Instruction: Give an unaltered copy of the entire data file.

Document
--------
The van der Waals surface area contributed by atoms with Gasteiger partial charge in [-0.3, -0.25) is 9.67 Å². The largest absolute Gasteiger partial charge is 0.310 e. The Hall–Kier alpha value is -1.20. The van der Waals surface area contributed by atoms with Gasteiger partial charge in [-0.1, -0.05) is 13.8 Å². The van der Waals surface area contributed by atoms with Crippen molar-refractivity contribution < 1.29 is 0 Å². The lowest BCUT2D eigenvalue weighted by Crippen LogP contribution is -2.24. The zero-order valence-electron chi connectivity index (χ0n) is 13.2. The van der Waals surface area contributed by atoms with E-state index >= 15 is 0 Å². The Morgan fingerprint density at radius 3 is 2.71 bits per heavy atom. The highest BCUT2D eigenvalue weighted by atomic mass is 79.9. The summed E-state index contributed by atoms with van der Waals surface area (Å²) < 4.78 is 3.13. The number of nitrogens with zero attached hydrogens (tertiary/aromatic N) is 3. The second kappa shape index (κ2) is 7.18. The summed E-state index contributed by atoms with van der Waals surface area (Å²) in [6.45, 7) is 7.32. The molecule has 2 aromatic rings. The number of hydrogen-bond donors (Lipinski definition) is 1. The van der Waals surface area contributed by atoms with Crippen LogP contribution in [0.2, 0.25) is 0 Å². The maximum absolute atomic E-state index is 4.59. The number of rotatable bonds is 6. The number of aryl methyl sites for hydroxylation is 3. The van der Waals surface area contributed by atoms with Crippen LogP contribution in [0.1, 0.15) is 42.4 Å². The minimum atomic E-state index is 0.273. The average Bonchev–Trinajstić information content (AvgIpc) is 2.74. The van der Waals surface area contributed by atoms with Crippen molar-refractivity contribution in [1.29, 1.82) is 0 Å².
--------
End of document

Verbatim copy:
The van der Waals surface area contributed by atoms with Gasteiger partial charge in [-0.3, -0.25) is 9.67 Å². The largest absolute Gasteiger partial charge is 0.310 e. The Hall–Kier alpha value is -1.20. The van der Waals surface area contributed by atoms with Gasteiger partial charge in [-0.1, -0.05) is 13.8 Å². The van der Waals surface area contributed by atoms with Crippen molar-refractivity contribution < 1.29 is 0 Å². The lowest BCUT2D eigenvalue weighted by Crippen LogP contribution is -2.24. The zero-order valence-electron chi connectivity index (χ0n) is 13.2. The van der Waals surface area contributed by atoms with E-state index >= 15 is 0 Å². The Morgan fingerprint density at radius 3 is 2.71 bits per heavy atom. The highest BCUT2D eigenvalue weighted by atomic mass is 79.9. The summed E-state index contributed by atoms with van der Waals surface area (Å²) < 4.78 is 3.13. The number of nitrogens with zero attached hydrogens (tertiary/aromatic N) is 3. The second kappa shape index (κ2) is 7.18. The summed E-state index contributed by atoms with van der Waals surface area (Å²) in [6.45, 7) is 7.32. The molecule has 2 aromatic rings. The number of hydrogen-bond donors (Lipinski definition) is 1. The van der Waals surface area contributed by atoms with Crippen LogP contribution in [0.2, 0.25) is 0 Å². The maximum absolute atomic E-state index is 4.59. The number of rotatable bonds is 6. The number of aryl methyl sites for hydroxylation is 3. The van der Waals surface area contributed by atoms with Crippen LogP contribution in [0.1, 0.15) is 42.4 Å². The minimum atomic E-state index is 0.273. The average Bonchev–Trinajstić information content (AvgIpc) is 2.74. The van der Waals surface area contributed by atoms with Crippen molar-refractivity contribution in [1.29, 1.82) is 0 Å².